Department of Energy Funded ‘Green’ Lightbulb To Cost Consumers $50 Apiece

by on 09/03/12 at 4:19 pm

At a fifty-dollar price tag for each bulb, re-bulbing a typical dining room chandelier would cost more that the fixture itself! LESSON LEARNED: Don't let the government design a simple light bulb!

Washington, DC – (

The U.S. government last year announced a $10 million award (the “L Prize”) for any manufacturer who could create a “green” but affordable LED light bulb. Today, a winner was announced!

Energy Secretary Steven Chu said the prize would encourage companies to find a way to make the expensive LED lights more “affordable for American families.” The administration was also careful to inject a “buy American” element into the prize deal..portions of the light had to be manufactured in the U.S.

The prize was awarded to Phillips, the bulb was developed and built, and it’s ready for market. It costs $50.

Unsurprisingly, several analysts say the Philips-manufactured bulb is way too expensive to appeal to a broad audience. Think about it: similar LEDs sell for half that price, as the Post points out.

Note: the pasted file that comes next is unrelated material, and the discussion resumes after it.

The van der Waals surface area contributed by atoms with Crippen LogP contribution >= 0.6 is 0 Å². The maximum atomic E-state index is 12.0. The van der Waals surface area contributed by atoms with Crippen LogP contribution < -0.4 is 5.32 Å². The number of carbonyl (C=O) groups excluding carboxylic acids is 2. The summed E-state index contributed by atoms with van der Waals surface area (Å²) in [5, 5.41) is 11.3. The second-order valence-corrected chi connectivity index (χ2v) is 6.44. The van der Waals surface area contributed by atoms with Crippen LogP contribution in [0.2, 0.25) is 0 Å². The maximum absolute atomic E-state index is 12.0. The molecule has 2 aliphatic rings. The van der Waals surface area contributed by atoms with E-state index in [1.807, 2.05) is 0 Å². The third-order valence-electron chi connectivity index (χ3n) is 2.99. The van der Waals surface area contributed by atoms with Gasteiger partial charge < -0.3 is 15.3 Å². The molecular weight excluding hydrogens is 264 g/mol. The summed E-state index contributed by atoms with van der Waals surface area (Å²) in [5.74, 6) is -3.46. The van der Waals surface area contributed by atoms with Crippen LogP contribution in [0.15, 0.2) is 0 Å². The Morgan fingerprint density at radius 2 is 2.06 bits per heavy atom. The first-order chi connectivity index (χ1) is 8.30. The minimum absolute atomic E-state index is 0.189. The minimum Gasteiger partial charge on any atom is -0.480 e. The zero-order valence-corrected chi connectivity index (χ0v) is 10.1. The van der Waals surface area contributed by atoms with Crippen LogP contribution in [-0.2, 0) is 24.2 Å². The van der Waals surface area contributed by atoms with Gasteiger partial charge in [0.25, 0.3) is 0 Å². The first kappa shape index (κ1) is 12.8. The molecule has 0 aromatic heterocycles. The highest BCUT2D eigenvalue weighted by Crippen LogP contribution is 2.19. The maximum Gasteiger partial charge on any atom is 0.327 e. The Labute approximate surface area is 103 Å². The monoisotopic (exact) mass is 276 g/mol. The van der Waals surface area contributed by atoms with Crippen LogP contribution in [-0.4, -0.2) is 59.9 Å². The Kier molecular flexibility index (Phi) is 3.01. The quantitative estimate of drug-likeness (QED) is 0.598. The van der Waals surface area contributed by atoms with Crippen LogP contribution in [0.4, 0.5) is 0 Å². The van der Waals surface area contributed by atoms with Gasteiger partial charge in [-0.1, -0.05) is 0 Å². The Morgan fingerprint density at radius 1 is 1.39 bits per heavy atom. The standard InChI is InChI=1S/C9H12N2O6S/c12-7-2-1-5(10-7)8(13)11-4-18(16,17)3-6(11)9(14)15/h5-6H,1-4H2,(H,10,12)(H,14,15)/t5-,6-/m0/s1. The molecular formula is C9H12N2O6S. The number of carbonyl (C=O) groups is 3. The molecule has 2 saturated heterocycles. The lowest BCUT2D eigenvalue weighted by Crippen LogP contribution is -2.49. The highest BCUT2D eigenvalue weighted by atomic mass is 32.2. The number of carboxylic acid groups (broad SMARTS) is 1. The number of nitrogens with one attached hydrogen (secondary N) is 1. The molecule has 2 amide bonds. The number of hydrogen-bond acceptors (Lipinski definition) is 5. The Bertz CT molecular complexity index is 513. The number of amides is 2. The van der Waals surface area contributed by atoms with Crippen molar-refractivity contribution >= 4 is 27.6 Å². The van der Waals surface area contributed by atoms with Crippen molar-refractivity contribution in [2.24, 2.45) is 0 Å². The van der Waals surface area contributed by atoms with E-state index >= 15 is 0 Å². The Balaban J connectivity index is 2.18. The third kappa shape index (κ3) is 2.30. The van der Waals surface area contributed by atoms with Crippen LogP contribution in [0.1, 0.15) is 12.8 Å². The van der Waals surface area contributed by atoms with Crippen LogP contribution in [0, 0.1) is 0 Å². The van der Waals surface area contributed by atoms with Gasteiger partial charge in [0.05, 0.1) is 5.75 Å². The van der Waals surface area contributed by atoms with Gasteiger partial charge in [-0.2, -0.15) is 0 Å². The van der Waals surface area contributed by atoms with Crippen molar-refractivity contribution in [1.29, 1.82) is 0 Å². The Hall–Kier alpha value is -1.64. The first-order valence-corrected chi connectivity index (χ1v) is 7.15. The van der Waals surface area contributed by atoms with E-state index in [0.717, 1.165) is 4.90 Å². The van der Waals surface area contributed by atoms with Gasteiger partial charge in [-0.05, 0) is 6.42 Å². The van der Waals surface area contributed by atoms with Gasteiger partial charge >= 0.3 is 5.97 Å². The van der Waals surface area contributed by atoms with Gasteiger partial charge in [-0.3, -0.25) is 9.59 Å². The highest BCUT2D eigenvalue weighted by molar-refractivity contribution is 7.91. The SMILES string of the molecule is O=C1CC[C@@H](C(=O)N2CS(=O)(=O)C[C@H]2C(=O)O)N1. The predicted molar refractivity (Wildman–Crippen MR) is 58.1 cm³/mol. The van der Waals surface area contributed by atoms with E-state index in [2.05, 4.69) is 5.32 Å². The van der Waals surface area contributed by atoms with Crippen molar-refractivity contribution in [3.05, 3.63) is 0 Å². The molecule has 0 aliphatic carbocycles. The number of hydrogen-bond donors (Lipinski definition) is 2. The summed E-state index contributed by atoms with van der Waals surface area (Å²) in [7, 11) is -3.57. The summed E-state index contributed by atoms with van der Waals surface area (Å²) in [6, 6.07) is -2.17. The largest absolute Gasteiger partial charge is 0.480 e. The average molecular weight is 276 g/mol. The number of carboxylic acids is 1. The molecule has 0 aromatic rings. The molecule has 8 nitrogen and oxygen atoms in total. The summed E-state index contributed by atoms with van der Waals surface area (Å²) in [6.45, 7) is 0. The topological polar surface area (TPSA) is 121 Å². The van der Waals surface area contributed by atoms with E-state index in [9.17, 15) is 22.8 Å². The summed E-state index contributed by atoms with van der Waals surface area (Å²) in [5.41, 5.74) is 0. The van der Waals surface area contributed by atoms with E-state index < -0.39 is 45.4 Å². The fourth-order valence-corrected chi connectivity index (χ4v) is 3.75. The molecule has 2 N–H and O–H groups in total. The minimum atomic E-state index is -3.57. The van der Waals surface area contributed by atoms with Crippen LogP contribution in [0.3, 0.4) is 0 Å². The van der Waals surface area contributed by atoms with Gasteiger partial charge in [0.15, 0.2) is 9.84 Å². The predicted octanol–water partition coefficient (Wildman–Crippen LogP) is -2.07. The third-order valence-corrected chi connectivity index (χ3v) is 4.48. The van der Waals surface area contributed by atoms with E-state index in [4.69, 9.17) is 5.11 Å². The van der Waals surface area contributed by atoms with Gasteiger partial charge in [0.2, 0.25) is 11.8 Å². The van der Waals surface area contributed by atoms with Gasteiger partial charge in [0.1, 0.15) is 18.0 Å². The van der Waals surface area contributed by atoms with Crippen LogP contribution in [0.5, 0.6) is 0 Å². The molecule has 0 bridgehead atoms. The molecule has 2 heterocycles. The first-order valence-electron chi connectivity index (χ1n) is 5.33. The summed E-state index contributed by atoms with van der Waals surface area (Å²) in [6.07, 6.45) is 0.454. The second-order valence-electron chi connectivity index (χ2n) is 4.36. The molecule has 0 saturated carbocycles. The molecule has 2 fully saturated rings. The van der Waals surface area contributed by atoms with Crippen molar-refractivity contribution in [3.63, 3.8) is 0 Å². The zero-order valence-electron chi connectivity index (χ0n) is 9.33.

“I don’t want to say it’s exorbitant, but if a customer is only looking at the price, they could come to that conclusion,” Brad Paulsen, merchant for the light-bulb category at Home Depot, the largest U.S. seller of light bulbs, told the Post, “This is a Cadillac product, and that’s why you have a premium on it.”

But wasn’t the entire purpose of the “L Prize” to encourage and incentivize manufactures to build an affordable LED light? How does this make any sense?

“A Philips spokesman declined to talk in detail about the bulb or its price because the product has yet to be formally launched,” the Post reports, “It is expected to hit stores within weeks and is available online. But the spokesman said the L Prize bulb costs more because, as the contest required, it is even more energy-efficient, running on 10 watts instead of 12.5 watts. It is also brighter, renders colors better and lasts longer.”

Given that the typical average American home has about 75 various light bulbs, it is estimated each homeowner would need to scrape up
at least $3,750.00 to retrofit each home with energy saving bulbs that would allow a payback in energy savings in about 75 years.

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